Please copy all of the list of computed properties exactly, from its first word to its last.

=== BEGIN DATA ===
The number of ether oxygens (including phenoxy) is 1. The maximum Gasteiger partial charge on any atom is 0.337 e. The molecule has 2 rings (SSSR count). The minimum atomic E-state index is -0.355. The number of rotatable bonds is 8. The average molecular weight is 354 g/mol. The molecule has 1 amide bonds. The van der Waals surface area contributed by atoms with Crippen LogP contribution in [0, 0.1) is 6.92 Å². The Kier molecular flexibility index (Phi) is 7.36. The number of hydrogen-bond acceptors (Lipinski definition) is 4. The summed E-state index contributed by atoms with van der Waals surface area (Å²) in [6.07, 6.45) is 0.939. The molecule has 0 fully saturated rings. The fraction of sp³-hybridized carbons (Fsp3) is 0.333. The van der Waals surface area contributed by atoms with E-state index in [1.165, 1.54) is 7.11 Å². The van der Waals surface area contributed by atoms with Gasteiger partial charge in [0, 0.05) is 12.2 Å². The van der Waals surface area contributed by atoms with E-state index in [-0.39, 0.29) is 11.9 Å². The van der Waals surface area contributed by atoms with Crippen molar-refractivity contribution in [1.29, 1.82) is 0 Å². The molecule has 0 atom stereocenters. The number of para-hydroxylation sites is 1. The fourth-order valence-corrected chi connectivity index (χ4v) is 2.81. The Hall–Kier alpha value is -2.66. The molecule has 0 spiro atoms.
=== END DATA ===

The number of ether oxygens (including phenoxy) is 1. The maximum Gasteiger partial charge on any atom is 0.337 e. The molecule has 2 rings (SSSR count). The minimum atomic E-state index is -0.355. The number of rotatable bonds is 8. The average molecular weight is 354 g/mol. The molecule has 1 amide bonds. The van der Waals surface area contributed by atoms with Crippen LogP contribution in [0, 0.1) is 6.92 Å². The Kier molecular flexibility index (Phi) is 7.36. The number of hydrogen-bond acceptors (Lipinski definition) is 4. The summed E-state index contributed by atoms with van der Waals surface area (Å²) in [6.07, 6.45) is 0.939. The molecule has 0 fully saturated rings. The fraction of sp³-hybridized carbons (Fsp3) is 0.333. The van der Waals surface area contributed by atoms with E-state index in [1.165, 1.54) is 7.11 Å². The van der Waals surface area contributed by atoms with Gasteiger partial charge in [0, 0.05) is 12.2 Å². The van der Waals surface area contributed by atoms with E-state index in [-0.39, 0.29) is 11.9 Å². The van der Waals surface area contributed by atoms with Crippen molar-refractivity contribution in [1.29, 1.82) is 0 Å². The molecule has 0 atom stereocenters. The number of para-hydroxylation sites is 1. The fourth-order valence-corrected chi connectivity index (χ4v) is 2.81. The Hall–Kier alpha value is -2.66. The molecule has 0 spiro atoms.